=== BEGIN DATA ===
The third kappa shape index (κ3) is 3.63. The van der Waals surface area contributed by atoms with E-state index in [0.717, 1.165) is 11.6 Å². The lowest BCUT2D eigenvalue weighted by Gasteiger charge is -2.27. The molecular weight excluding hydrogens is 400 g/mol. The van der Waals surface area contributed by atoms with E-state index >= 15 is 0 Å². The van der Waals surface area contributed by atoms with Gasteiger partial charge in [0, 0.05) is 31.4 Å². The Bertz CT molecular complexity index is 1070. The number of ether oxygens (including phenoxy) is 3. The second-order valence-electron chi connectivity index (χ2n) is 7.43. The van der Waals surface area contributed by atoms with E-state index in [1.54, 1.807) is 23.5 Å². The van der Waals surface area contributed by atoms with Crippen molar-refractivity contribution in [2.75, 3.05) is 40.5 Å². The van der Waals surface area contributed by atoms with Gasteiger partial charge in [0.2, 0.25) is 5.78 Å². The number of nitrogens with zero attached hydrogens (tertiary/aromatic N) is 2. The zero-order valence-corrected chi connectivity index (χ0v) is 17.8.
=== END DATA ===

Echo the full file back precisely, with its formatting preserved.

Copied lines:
The third kappa shape index (κ3) is 3.63. The van der Waals surface area contributed by atoms with E-state index in [0.717, 1.165) is 11.6 Å². The lowest BCUT2D eigenvalue weighted by Gasteiger charge is -2.27. The molecular weight excluding hydrogens is 400 g/mol. The van der Waals surface area contributed by atoms with E-state index >= 15 is 0 Å². The van der Waals surface area contributed by atoms with Gasteiger partial charge in [0, 0.05) is 31.4 Å². The Bertz CT molecular complexity index is 1070. The number of ether oxygens (including phenoxy) is 3. The second-order valence-electron chi connectivity index (χ2n) is 7.43. The van der Waals surface area contributed by atoms with E-state index in [1.54, 1.807) is 23.5 Å². The van der Waals surface area contributed by atoms with Crippen molar-refractivity contribution in [2.75, 3.05) is 40.5 Å². The van der Waals surface area contributed by atoms with Gasteiger partial charge in [0.2, 0.25) is 5.78 Å². The number of nitrogens with zero attached hydrogens (tertiary/aromatic N) is 2. The zero-order valence-corrected chi connectivity index (χ0v) is 17.8.